Building DPHP: Distributed Locks

This entry is part 3 of 4 in the series Creating Durable PHP

Durable PHP is a framework for writing arbitrarily complex code that scales. It’s still under active development, but I thought I’d write a few blog posts about it before I release the documentation on how to use it. Today, I want to talk about distributed locking.

In Durable PHP Orchestrations, you can lock Entities (as many as you want) in a single statement. This is ripe for a deadlock, especially if you have an Orchestration taking multiple locks on multiple Singleton Entities. Let’s imagine the following sequence diagram:

If another Orchestration comes along and tries to lock, which one succeeds? How do we prevent a deadlock where neither Orchestration will make progress?

This turns out to be a hard problem with a relatively simple solution by following only a few rules:

  1. If an Entity has a lock on it, queue all other requests until the lock is released.
  2. If an Orchestration takes a lock, the order must be deterministic.
  3. If an Orchestration terminates, it must release all locks.

Further, we must not take a lock in our lock sequence until we receive acknowledgement that we have a lock. This looks something like this:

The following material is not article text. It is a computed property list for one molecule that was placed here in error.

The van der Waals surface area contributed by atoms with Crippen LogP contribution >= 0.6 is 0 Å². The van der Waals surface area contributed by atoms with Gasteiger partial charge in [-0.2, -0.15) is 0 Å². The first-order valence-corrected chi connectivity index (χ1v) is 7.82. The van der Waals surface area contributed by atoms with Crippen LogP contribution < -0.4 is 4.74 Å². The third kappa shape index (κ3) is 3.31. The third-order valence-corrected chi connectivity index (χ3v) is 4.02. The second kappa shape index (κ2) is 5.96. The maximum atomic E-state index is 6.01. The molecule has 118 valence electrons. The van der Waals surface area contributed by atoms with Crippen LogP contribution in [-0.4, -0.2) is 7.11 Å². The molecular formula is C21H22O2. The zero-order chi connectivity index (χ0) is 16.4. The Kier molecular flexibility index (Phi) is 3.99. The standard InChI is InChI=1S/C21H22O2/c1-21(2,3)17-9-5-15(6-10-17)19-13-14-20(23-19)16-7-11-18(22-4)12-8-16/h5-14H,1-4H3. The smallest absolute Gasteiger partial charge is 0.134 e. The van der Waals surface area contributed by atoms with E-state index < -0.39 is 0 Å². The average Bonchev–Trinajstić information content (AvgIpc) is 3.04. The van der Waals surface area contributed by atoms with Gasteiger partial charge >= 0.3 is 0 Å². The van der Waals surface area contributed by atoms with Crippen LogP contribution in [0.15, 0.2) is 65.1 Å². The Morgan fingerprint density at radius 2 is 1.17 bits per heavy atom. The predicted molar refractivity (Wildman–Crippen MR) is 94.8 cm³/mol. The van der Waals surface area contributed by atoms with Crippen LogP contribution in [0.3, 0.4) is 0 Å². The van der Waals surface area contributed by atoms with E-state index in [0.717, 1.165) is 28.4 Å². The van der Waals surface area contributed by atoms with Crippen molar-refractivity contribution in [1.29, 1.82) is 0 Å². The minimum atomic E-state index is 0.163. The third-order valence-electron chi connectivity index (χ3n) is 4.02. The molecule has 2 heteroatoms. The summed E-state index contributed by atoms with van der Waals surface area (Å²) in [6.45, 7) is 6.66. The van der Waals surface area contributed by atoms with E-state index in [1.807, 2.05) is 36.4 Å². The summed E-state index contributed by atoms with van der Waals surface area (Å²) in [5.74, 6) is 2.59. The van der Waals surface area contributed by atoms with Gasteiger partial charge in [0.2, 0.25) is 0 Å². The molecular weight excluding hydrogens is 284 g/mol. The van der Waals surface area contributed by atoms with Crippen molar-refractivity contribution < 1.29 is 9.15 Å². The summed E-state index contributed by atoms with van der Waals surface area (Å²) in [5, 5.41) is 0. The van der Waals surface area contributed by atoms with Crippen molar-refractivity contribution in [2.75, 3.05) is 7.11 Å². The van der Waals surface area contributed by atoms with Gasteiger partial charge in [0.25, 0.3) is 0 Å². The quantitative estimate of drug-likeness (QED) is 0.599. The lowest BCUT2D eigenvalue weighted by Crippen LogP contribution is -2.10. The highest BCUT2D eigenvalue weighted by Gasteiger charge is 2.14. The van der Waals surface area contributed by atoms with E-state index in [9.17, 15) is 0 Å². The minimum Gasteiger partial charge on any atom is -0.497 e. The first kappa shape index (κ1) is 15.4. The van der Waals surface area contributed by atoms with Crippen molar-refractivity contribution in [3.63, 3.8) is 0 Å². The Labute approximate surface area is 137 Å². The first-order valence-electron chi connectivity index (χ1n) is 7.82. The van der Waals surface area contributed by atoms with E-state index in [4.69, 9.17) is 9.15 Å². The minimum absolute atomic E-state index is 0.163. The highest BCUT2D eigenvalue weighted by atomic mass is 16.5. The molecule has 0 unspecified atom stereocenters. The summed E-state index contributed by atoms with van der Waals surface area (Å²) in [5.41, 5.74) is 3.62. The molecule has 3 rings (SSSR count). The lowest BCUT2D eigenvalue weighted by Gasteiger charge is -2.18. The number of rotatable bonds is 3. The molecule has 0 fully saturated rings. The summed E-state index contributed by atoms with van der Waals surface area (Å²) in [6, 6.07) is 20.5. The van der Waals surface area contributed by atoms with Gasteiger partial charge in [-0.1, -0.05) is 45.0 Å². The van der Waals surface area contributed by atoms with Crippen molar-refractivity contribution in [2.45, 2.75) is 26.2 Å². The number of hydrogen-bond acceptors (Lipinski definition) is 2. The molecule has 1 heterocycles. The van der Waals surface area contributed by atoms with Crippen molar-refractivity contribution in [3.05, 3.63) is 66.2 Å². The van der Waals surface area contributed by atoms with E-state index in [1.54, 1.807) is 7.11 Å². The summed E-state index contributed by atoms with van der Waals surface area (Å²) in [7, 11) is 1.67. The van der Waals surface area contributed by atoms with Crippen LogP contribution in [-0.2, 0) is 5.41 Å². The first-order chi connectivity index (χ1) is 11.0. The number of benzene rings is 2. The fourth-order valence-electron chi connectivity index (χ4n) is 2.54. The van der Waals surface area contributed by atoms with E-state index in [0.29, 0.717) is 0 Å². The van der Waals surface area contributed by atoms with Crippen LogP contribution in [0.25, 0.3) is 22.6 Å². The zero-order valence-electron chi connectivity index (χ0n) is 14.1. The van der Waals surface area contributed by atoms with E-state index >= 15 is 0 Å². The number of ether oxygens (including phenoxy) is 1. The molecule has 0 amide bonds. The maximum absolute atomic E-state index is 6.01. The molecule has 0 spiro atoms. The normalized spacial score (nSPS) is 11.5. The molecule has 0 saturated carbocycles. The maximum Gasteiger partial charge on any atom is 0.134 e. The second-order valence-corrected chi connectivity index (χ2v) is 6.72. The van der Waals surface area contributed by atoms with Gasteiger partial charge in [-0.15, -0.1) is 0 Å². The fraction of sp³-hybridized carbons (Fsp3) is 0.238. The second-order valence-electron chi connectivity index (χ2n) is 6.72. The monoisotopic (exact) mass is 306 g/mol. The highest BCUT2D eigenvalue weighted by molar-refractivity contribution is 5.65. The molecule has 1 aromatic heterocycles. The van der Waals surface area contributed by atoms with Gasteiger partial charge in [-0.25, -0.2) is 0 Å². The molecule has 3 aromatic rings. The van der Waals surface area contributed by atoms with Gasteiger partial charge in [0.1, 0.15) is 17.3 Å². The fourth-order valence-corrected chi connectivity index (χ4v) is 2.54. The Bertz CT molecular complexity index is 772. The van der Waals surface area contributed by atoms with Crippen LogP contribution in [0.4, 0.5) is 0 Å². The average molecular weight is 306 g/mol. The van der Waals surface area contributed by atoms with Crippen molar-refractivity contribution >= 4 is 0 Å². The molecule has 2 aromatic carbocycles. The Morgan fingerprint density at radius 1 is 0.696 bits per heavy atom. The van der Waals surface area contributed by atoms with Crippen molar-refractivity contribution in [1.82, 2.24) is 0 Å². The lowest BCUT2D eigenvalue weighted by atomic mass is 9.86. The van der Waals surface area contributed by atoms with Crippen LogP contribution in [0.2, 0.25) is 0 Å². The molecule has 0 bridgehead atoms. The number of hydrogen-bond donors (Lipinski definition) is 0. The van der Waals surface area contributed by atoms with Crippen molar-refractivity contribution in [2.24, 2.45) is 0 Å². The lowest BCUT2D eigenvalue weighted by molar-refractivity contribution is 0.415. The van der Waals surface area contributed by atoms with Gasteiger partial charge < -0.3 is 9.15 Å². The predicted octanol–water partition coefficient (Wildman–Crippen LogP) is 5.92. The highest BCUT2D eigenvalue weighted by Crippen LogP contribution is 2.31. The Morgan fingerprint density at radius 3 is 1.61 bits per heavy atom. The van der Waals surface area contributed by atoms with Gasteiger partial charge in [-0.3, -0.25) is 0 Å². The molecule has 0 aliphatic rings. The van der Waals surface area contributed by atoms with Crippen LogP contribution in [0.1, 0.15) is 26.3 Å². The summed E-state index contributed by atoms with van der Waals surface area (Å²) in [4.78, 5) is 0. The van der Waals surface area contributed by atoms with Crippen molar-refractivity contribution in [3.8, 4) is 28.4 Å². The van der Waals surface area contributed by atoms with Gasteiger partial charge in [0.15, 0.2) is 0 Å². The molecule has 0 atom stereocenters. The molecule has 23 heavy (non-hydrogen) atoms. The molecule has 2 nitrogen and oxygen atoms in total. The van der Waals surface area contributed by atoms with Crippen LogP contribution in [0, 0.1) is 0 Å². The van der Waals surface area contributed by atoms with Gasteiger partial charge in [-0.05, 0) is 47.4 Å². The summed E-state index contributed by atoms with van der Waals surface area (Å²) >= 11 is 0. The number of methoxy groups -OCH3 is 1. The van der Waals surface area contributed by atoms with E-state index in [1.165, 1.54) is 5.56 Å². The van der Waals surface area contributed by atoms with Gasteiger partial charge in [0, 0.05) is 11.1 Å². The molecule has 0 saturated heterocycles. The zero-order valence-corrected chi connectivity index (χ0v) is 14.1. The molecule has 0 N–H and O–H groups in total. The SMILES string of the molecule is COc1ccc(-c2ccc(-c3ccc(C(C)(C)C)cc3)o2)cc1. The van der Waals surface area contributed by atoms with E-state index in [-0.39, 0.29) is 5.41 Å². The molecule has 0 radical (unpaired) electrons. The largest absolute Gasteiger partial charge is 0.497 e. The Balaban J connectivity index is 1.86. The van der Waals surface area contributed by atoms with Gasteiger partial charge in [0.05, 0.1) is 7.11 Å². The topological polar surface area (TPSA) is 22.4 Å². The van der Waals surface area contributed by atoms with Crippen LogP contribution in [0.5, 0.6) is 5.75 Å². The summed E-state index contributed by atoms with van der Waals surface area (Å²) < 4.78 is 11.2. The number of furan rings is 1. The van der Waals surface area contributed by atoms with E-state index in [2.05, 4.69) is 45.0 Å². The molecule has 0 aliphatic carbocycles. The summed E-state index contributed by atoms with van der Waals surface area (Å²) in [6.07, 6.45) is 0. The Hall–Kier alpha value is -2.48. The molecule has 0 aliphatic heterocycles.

By following these rather simple rules, we can prevent (most) deadlocks. I don’t believe they are entirely impossible, but I think for most cases, they’ll resolve themselves as long as people ensure there is a timeout on the lock.

I experimented with many different implementations, and I’ll share them here.

Cooperative Entities

One of the first implementations I attempted was through composing lock events addressed to multiple entities and then having the entities cooperate to jointly create a lock. This turned out to effectively having the same behavior that I eventually went with. In fact, it was through observing the behavior and edge cases of this implementation that led me to the result. However, I believe this implementation, had I gone with it, would have been easier to optimize. The current implementation requires 2n messages per lock, where this original implementation could have been optimized to need only n+1 messages. However, I determined the resulting complexity would have simply been too much to easily maintain. It was simply too brittle.

Future Optimizations

Currently, there is infrastructure level locking that simply didn’t exist when I wrote the original code. Now, there are better ways to perform a lock that make more sense. A future optimization could take advantage of this locking mechanism to require only n messages to perform a lock. This would greatly speed up critical code paths that require locking.

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